Rethinking Demon Rum

Lee Pender | June 1, 2006

Several observers have noted the generational nature of Granholm�s 5-4 split in the Supreme Court. Roughly, the judges divide between those do not remember the advents of Prohibition and Repeal, but have witnessed the growing acceptance of table wines, particularly relatively costly wines from the burgeoning small producer sector; the dissenters recall vividly the lawlessness and social cost associated with unrestrained access to cheap liquor.

Similar differences in frames of reference are surfacing in public statements by industry members, as post-Granholm legislative strategy develops. One change that may have long-term significance is an apparent fault line in the longstanding alliance between major brewers and wholesalers on legislative matters. It is increasingly difficult to defend as sound public policy a system that purports to promote temperance and tax collection by allowing private actors to evade competition and pocket the resulting abnormal margins. Recently, the major brewers have expressed irritation at the “alcohol is dangerous” tack wholesaler organizations are taking in attempts to preserve mandated middle tiers. Miller’s government affairs VP Nehl Horton is quoted in the press as asking wholesalers to see some advantages in reduced governmental involvement and to knock off using arguments ordinarily advanced by “our worst critics” to defend trade restrictions. A-B reportedly threatened to withdraw support of the NBWA if it insists on emphasizing the “socially sensitive” nature of the product as a rationale for restricted channels of distribution.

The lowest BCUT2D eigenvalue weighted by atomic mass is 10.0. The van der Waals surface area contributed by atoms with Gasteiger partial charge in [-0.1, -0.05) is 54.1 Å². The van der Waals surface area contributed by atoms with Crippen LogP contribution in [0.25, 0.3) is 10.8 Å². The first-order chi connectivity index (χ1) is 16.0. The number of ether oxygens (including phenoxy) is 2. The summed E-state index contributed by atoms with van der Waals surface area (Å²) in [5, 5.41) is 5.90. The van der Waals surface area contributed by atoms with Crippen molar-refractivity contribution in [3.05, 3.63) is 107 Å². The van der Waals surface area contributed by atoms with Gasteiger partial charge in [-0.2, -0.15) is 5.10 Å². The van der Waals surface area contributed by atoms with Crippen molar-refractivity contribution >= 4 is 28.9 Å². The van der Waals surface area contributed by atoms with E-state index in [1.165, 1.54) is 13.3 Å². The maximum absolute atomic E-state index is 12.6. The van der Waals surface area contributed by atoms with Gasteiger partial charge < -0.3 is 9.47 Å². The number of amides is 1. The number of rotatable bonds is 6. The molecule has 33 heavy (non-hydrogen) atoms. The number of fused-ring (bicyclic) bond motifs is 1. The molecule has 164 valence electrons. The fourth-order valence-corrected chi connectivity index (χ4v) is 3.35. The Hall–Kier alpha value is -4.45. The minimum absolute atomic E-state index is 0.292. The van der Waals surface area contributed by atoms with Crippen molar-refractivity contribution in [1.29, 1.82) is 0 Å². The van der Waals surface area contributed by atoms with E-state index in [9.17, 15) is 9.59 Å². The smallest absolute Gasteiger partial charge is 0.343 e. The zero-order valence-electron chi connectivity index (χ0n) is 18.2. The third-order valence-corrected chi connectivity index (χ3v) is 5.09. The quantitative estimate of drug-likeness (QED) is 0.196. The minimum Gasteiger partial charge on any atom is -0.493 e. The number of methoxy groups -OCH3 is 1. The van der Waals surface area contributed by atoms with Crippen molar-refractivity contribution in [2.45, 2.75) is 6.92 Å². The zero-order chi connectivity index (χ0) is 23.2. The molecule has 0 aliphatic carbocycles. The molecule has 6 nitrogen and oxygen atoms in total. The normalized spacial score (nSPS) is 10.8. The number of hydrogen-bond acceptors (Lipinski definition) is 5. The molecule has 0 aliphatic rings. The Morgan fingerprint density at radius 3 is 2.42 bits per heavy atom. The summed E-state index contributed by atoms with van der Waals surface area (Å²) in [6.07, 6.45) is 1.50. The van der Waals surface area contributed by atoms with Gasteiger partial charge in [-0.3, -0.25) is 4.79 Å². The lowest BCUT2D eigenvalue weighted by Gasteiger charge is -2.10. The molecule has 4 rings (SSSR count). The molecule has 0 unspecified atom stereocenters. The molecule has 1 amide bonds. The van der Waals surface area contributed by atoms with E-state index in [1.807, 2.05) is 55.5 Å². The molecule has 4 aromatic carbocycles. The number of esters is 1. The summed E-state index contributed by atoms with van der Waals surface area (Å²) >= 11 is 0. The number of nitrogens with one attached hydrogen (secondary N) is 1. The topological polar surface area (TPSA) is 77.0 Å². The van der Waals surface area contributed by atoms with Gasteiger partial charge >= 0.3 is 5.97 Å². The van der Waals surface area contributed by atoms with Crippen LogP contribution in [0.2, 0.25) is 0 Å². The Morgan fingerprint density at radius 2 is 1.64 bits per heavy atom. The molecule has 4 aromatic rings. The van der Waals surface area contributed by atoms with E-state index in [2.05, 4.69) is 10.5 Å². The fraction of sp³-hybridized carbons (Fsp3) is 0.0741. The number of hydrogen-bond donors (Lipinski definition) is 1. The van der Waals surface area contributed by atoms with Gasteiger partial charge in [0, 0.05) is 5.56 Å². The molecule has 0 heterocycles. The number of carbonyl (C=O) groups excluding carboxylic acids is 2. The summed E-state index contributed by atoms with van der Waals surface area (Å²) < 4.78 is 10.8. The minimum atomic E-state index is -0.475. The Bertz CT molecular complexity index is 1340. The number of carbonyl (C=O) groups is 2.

Larger implications arise from increased acceptance of wine and craft beers as legitimate articles of commerce, subject to the same national economic policy that applies to other consumer items, a direction indicated by Costco. We are beginning to recognize that beverage alcohol can be withheld from the immature and the small minority who abuse it by laws aimed directly at the undesirable conduct, without sacrificing the right of the vast majority of consumers to obtain products at prices and in selections that are not afflicted by unreasonable restraints of trade. At the Costco trial, the Washington Liquor Control Board was shown to have prided itself on providing a wide selection of wines to the public in its state-run stores at remarkably low prices. I think we are poised to let the private sector do the same.